Tag Archive for Sturm College of Law

Our Broomfield Protests Ballot Title

Blatant violation of state law by Broomfield City Council

For Immediate Release
August16, 2013
OurBroomfield: http://ourbroomfield.org/

Contact: Laura Fronckiewicz, laurafronckiewicz@gmail.com

Our Broomfield Protests City’s Title for Fracking Moratorium Ballot Initiative

City’s Ballot Title Violates State Law, Does Bidding of Polluting Fracking Industry, Undermines Democratic Process

Broomfield,CO — Today, Our Broomfield, which collected 3,000 signatures to place a 5-year moratorium on fracking on the November ballot, filed an official protest of the City’s wording of the ballot initiative that will appear on the November ballot.  The wording was adopted by the City Council on Tuesday August 13th and violates state law as well as the intent of the petition circulated by Our Broomfield.  This is the language proposed by Our Broomfield:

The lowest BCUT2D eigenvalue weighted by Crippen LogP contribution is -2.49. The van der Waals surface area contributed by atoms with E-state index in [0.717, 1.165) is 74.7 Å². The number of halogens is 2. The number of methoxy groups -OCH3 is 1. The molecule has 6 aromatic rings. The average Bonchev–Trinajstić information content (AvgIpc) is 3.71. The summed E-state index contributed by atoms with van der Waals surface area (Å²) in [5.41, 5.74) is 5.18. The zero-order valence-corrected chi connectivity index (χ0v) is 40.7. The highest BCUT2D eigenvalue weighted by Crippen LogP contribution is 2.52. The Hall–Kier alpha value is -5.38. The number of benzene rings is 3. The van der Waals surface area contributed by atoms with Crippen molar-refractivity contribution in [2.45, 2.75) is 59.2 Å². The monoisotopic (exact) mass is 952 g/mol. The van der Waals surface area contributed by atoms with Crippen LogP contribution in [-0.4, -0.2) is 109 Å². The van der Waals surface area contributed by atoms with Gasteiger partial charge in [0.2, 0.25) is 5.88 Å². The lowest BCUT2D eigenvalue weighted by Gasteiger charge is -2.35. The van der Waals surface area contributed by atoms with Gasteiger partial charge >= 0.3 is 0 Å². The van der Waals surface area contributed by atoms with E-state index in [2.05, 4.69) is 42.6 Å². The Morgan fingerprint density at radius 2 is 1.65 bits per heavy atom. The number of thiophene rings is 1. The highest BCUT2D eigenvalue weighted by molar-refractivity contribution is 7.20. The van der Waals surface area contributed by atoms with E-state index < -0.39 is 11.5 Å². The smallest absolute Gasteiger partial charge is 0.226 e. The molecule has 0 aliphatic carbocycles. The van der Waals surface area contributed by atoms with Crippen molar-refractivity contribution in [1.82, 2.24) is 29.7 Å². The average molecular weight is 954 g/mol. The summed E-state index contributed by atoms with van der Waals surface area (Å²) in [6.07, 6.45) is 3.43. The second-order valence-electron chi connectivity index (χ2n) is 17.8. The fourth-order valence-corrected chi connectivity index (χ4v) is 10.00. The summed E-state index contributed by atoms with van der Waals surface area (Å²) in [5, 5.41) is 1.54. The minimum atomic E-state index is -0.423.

“Shall Broomfield’s Home Rule Charter be amended for five years so as to prohibit the use of hydraulic fracturing (fracking) to extract oil, gas, or other hydrocarbons within the City and County of Broomfield and to prohibit the disposal or open pit storage of solid or liquid wastes created in connection with the hydraulic fracturing process in order to protect property,property values, public safety, welfare and the environment?”

 This is the language the Council adopted:

“Shall Broomfield’s Home Rule Charter be amended to prohibit the owners of property rights in oil and gas minerals from extracting their property through the use of hydraulic fracturing methods and impose additional restrictions on wastewater storage and disposal methods than existing state regulations for the next five years to address concerns about the potential dangers of hydraulic fracturing?”